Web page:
2. We will also dive into other emerging technologies such as Cloud Security Posture Management (CSPM) using Cisco Secure Cloud Insights. Secure Cloud Insights gives us complete visibility into cloud security posture while continually monitoring and detecting policy violations and misconfigurations and mapping relationships between all assets to understand the entire attack surface.
  3. We will then provide visibility and security analytics into the cloud infrastructure and Kubernetes cluster using Cisco Secure Cloud Analytics (SCA). SCA detects indications of compromise such as insider threat activity and malware within the microservices environment. This solution gives us the option to secure public cloud (AWS VPC) and cloud native (Kubernetes) infrastructures. SCA also has integration with serverless computing platforms such as AWS Lambda.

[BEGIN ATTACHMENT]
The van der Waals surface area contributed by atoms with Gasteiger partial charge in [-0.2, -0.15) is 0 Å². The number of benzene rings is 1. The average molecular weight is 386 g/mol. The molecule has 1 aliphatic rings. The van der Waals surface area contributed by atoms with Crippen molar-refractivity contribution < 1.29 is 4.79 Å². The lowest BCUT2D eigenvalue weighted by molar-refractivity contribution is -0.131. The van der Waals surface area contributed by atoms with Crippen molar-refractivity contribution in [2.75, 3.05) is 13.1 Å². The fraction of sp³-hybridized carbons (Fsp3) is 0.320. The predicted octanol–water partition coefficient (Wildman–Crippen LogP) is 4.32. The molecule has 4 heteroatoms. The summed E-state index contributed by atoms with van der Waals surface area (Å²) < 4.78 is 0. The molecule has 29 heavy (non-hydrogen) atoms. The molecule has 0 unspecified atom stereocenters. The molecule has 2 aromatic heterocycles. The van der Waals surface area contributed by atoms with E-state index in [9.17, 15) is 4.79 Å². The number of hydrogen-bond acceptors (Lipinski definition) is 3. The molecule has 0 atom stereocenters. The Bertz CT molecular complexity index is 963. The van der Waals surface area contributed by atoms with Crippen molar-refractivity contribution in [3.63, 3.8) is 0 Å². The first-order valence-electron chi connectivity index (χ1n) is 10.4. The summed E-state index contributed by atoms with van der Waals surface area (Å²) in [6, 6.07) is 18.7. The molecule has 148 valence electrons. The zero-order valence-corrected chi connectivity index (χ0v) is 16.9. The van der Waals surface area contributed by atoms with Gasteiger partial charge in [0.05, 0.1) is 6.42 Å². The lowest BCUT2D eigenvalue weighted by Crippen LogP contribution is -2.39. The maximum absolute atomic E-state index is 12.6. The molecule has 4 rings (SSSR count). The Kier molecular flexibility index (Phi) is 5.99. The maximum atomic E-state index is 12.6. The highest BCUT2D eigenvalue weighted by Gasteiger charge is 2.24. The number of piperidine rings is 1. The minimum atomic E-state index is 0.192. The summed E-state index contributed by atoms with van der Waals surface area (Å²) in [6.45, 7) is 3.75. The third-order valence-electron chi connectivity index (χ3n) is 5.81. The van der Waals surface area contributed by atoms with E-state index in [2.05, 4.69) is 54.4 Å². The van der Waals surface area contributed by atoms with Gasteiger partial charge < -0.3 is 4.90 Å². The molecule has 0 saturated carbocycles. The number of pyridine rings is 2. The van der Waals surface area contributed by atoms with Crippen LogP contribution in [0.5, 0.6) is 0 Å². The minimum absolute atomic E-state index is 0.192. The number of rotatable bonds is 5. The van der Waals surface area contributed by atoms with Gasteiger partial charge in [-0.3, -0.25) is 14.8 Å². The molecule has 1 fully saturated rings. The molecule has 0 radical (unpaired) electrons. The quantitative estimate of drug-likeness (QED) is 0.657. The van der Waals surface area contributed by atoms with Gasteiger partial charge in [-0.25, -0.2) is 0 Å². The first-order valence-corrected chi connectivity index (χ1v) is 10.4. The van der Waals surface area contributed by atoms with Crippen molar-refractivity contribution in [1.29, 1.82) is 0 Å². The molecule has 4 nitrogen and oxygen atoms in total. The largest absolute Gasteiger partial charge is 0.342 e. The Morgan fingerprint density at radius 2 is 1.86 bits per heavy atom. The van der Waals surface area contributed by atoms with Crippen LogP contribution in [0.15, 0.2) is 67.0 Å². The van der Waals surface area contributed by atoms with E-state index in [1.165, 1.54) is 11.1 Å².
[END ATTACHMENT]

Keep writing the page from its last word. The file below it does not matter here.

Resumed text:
4. Cisco Secure Workload can provide micro-segmentation inside of the cloud infrastructure and micro-service applications. Secure Workload can be deployed using an agent on the cloud instances (EC2) or a daemonset on the Kubernetes cluster. This solution provides options to segment cloud instances and micro-apps at Layer 3-4, meaning policy is still being enforced by IP address and service port.
  5. Cisco Secure Application for cloud native will deliver Kubernetes and Container security providing, CI/CD pipeline integration and API visibility and risk detection. Since this solution is a container security solution, it can be used with your Kubernetes cluster.